How long does an ISO 27001 risk assessment take?

Risk assessments are at the heart of ISO 27001, but they often have a reputation for being time-consuming and difficult.

But how long should the risk assessment process take? The answer depends on which tool you use.

Risk assessment tools

Some organisations go for a no- or low-cost approach, using spreadsheets to tackle their ISO 27001 risk assessment.

Although this is at first glance most economical route, it will take the longest amount of time. That’s because you have to create a structure that’s appropriate to your organisation and enter the information manually.

With this approach, you can expect to spend about one week planning the risk assessment. It will take another day per risk owner or asset owner to enter the relevant information, and a further week to complete the risk assessment.

Finally, you must review the results of the risk assessment, which can take up to four weeks, bringing the total length of time to 40 days.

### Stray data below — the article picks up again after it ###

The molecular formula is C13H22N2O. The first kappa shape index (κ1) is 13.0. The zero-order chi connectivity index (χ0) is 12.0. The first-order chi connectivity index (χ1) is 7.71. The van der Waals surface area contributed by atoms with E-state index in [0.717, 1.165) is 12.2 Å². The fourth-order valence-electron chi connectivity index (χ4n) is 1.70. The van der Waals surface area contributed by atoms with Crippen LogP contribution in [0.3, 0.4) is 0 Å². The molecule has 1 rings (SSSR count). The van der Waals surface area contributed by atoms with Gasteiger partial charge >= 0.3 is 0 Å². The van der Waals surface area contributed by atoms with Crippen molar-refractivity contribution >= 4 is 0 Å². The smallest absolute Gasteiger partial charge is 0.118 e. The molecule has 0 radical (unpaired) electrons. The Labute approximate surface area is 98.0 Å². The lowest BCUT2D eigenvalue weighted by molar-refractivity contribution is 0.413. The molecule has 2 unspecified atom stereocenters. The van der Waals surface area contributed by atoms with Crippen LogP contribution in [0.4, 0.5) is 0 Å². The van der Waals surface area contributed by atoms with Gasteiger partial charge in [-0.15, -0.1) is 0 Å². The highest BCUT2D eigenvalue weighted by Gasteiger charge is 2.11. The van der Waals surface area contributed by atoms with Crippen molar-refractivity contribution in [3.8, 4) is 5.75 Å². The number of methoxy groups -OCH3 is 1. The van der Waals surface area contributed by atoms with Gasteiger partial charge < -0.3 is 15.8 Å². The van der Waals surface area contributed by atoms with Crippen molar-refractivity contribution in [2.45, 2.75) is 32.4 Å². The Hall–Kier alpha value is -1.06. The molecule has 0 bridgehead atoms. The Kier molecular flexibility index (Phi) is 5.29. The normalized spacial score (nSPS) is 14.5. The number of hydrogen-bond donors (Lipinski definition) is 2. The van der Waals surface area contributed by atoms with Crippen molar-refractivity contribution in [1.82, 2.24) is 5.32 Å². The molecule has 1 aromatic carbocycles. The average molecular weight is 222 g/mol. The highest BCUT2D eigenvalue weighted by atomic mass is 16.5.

By comparison, those who use the risk assessment tool vsRisk can complete the process in as little as eight days.

Its built-in library of risks and assets speeds up the time it takes to plan and perform the assessment – and it drastically cuts the length of review process.

Won’t it cost more?

The opposite might actually be true. Depending on the scale of your project, a vsRisk project can cost you as little as £49.95 a month.

If you aren’t using our software but want the same assurance that your risk assessment has been completed in line with ISO 27001’s requirements, you will need to hire an ISO 27001 lead risk assessor, which will cost several thousand pounds.

Even if you don’t hire a professional, the manhours it would take to complete the process manually makes vsRisk an attractive alternative.

To help you make your choice, we’re currently offering a free two-week trial of vsRisk.

You can get to grips with its built-in library of risks and controls, track and manage key threats and generate reports, including the risk treatment plan.

A version of this blog was originally published on 12 March 2019.

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